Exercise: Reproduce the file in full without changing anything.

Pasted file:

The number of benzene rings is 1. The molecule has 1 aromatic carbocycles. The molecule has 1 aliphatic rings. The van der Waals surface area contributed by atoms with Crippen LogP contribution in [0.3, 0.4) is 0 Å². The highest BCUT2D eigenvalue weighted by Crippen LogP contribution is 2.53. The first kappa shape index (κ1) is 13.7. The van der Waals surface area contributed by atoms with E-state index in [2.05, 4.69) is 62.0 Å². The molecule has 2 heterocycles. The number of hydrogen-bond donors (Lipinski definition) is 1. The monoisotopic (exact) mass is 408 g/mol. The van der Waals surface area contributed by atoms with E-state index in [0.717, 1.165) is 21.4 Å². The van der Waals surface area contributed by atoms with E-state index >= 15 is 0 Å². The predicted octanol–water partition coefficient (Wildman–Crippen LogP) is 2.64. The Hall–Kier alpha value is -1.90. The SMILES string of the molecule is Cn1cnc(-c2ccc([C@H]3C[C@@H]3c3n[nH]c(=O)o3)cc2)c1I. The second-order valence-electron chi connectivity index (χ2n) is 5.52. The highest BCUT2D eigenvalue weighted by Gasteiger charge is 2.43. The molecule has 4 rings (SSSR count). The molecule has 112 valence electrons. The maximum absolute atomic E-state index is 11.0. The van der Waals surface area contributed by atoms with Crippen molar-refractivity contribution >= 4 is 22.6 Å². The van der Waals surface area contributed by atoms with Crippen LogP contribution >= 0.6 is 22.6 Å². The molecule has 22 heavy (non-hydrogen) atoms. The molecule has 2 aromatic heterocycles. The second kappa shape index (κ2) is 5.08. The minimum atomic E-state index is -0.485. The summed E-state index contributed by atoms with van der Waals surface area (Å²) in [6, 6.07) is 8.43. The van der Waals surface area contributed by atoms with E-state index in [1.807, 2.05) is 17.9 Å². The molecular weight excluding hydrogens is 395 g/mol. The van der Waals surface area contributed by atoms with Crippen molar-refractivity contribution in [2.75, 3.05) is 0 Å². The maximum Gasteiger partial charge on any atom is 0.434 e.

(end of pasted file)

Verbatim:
The number of benzene rings is 1. The molecule has 1 aromatic carbocycles. The molecule has 1 aliphatic rings. The van der Waals surface area contributed by atoms with Crippen LogP contribution in [0.3, 0.4) is 0 Å². The highest BCUT2D eigenvalue weighted by Crippen LogP contribution is 2.53. The first kappa shape index (κ1) is 13.7. The van der Waals surface area contributed by atoms with E-state index in [2.05, 4.69) is 62.0 Å². The molecule has 2 heterocycles. The number of hydrogen-bond donors (Lipinski definition) is 1. The monoisotopic (exact) mass is 408 g/mol. The van der Waals surface area contributed by atoms with E-state index in [0.717, 1.165) is 21.4 Å². The van der Waals surface area contributed by atoms with E-state index >= 15 is 0 Å². The predicted octanol–water partition coefficient (Wildman–Crippen LogP) is 2.64. The Hall–Kier alpha value is -1.90. The SMILES string of the molecule is Cn1cnc(-c2ccc([C@H]3C[C@@H]3c3n[nH]c(=O)o3)cc2)c1I. The second-order valence-electron chi connectivity index (χ2n) is 5.52. The highest BCUT2D eigenvalue weighted by Gasteiger charge is 2.43. The molecule has 4 rings (SSSR count). The molecule has 112 valence electrons. The maximum absolute atomic E-state index is 11.0. The van der Waals surface area contributed by atoms with Crippen molar-refractivity contribution >= 4 is 22.6 Å². The van der Waals surface area contributed by atoms with Crippen LogP contribution >= 0.6 is 22.6 Å². The molecule has 22 heavy (non-hydrogen) atoms. The molecule has 2 aromatic heterocycles. The second kappa shape index (κ2) is 5.08. The minimum atomic E-state index is -0.485. The summed E-state index contributed by atoms with van der Waals surface area (Å²) in [6, 6.07) is 8.43. The van der Waals surface area contributed by atoms with E-state index in [1.807, 2.05) is 17.9 Å². The molecular weight excluding hydrogens is 395 g/mol. The van der Waals surface area contributed by atoms with Crippen molar-refractivity contribution in [2.75, 3.05) is 0 Å². The maximum Gasteiger partial charge on any atom is 0.434 e.